Around this time of year, I see a fair amount of my Facebook friends posting daily gratitude messages as Thanksgiving Day approaches. I enjoy reading them. They remind me what I should be grateful for. Cynics might look at these posts and quickly dismiss them as an attempt to show off, as if the author is trying to say “Look at how much more blessed I am than you!” Others are able to see past that and appreciate heartfelt expressions of humility and reliance upon God, family and friends.
Whatever the case, I believe there is so much good that comes from acknowledging the various ways in which one has been blessed. I was raised to begin my prayers by telling God what I was thankful for before I asked for anything. I believe that this upbringing has made me pay less attention to what I don’t have and appreciate more fully what I DO have. Sometimes, I sulk and complain and want and murmur like anyone else. But I strive to maintain an attitude of appreciation.
James Talmage said, “Gratitude is twin sister to humility; pride is a foe to both.” Furthermore, we are warned in D&C 59: 21, “And in nothing doth man offend God, or against none is his wrath kindled, save those who confess not his hand in all things.” Personally, I don’t think the Lord has a needy ego where He must be thanked. He is clear on what He has given us. But I do believe that He asks us to be thankful, kind, humble and appreciative. Doing so helps us treat each other with more compassion. Plus, I think it helps us put our egos in check from time to time and to remember that without Him, we are less than the dust of the earth (Helaman 12, anyone?).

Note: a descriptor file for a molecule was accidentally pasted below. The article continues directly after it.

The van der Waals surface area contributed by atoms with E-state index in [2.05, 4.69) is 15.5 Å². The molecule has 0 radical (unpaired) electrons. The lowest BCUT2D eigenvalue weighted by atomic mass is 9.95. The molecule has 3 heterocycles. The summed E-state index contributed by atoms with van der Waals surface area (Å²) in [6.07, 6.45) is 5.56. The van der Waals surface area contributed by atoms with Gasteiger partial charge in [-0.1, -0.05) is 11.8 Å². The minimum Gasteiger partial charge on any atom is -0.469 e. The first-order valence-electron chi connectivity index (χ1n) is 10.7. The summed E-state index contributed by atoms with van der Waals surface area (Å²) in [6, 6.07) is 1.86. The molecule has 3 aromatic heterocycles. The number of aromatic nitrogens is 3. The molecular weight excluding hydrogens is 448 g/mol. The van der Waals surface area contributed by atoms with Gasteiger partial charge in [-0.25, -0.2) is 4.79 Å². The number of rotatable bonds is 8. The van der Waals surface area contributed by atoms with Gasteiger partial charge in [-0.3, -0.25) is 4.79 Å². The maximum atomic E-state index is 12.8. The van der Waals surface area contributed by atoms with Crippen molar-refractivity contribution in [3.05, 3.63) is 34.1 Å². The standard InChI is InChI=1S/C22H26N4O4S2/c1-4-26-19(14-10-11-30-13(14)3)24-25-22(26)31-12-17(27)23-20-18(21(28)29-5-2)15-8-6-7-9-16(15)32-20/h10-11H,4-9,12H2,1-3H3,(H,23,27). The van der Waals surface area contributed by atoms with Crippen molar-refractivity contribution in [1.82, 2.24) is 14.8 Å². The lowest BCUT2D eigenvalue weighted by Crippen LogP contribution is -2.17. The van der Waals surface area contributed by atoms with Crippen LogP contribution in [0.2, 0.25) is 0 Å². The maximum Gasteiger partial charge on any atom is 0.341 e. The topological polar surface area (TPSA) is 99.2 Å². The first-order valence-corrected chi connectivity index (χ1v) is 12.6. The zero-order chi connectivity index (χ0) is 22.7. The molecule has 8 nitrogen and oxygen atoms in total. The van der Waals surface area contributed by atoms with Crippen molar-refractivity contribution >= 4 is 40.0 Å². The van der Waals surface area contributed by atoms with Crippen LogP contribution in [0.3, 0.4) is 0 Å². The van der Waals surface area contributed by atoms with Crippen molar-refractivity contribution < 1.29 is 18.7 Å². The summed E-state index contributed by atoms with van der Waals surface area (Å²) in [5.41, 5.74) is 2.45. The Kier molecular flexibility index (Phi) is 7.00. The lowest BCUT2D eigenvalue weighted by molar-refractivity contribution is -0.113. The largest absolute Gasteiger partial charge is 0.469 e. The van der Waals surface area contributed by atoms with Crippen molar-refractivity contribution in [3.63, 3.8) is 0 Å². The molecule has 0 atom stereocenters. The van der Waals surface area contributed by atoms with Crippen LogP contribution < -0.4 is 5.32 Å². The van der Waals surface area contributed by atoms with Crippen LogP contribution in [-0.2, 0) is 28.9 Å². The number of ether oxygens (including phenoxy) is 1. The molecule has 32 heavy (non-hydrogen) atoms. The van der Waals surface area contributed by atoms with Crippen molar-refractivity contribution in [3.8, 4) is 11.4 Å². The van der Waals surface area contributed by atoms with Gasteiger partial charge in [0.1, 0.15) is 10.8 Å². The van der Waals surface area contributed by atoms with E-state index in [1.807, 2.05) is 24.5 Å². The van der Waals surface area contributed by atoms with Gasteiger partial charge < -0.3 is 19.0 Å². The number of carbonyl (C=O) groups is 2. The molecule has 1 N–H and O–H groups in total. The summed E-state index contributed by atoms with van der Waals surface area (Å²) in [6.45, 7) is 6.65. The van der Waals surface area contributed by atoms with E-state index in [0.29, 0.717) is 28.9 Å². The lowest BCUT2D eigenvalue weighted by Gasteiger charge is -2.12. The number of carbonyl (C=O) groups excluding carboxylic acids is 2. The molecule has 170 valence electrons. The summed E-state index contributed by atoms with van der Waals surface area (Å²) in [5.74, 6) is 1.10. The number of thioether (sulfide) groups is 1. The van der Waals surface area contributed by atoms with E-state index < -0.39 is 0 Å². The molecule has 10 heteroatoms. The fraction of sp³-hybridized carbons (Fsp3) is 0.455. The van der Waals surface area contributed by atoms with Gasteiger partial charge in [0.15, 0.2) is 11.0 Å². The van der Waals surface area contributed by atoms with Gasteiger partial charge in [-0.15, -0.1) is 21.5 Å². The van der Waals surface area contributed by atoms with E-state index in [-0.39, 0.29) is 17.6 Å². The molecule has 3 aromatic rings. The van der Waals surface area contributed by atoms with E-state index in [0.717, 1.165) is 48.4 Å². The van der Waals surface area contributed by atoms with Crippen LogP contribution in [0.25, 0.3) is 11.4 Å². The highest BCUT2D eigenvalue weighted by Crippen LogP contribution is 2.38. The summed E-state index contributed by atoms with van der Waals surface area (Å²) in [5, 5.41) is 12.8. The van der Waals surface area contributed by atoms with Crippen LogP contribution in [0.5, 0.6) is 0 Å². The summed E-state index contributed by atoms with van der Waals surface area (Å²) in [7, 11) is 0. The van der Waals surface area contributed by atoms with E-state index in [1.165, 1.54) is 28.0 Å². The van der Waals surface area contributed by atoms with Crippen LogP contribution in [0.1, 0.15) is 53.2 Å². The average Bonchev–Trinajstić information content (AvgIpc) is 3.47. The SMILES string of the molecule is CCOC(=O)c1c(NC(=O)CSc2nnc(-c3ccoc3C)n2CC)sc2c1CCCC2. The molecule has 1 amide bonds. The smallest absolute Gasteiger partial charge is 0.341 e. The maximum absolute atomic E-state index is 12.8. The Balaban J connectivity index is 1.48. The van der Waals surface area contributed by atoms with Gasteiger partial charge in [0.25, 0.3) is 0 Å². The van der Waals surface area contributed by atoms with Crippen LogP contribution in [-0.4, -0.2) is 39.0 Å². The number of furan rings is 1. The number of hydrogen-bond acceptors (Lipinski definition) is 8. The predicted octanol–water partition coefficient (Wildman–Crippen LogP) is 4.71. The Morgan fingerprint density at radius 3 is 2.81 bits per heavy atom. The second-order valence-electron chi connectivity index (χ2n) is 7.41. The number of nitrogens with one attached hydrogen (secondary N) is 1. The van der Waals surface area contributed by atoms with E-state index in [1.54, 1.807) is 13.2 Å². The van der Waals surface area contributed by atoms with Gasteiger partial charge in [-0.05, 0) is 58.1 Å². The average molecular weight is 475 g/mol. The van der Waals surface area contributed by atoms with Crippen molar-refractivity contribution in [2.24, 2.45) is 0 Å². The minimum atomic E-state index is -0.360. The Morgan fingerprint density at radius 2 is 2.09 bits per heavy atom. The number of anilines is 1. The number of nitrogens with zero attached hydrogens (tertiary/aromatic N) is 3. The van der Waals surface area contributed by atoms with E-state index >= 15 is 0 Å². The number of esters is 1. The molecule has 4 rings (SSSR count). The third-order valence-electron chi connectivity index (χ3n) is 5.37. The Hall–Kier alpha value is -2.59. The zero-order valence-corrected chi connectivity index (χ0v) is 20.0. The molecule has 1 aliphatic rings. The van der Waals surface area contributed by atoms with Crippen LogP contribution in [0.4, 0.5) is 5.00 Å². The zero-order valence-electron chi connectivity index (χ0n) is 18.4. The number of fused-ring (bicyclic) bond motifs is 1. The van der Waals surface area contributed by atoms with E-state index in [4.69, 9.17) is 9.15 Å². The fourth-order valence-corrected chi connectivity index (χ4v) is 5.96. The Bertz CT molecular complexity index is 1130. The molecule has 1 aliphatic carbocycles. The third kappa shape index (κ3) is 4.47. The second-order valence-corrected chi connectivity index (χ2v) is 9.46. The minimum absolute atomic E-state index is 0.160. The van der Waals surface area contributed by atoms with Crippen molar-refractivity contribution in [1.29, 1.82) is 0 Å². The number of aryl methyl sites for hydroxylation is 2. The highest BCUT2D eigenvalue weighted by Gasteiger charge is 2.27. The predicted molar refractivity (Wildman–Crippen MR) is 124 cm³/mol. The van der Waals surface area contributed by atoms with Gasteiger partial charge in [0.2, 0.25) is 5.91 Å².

With all of this in mind, I’m taking a different approach to my blog entry about gratitude. In thinking back over the past year, what am I most grateful for? Well, readily, I think about this blog and about how vocal I’ve been with regard to my sexuality and my membership in the LDS Church. The obvious display of gratitude should go to the hundreds of people who have shown love and kindness and reassurance and support in the way of a phone call, an email, a comment on FB, a one-on-one conversation. etc. My soul has been enriched by these acts of kindness and I’ve felt strongly again and again that I am on the right track. I feel like my heart is in the right place and that I am accomplishing some level of good through this blog.
But my thoughts are turned to those who haven’t been as supportive or as kind. Though it’s a very small minority compared to the overwhelming majority of you who have shown support, I’m in touch with and very much affected by the things that my “haters” have said. It is to my haters that I direct my thoughts of gratitude. To those of you who have shown a lack of compassion or understanding, you strengthen me in my resolve to do what I think is right. In the wise words of Christina Aguilera: “Thanks for makin’ me a fighter!” Haha. The thing is, I’m not motivated to fight.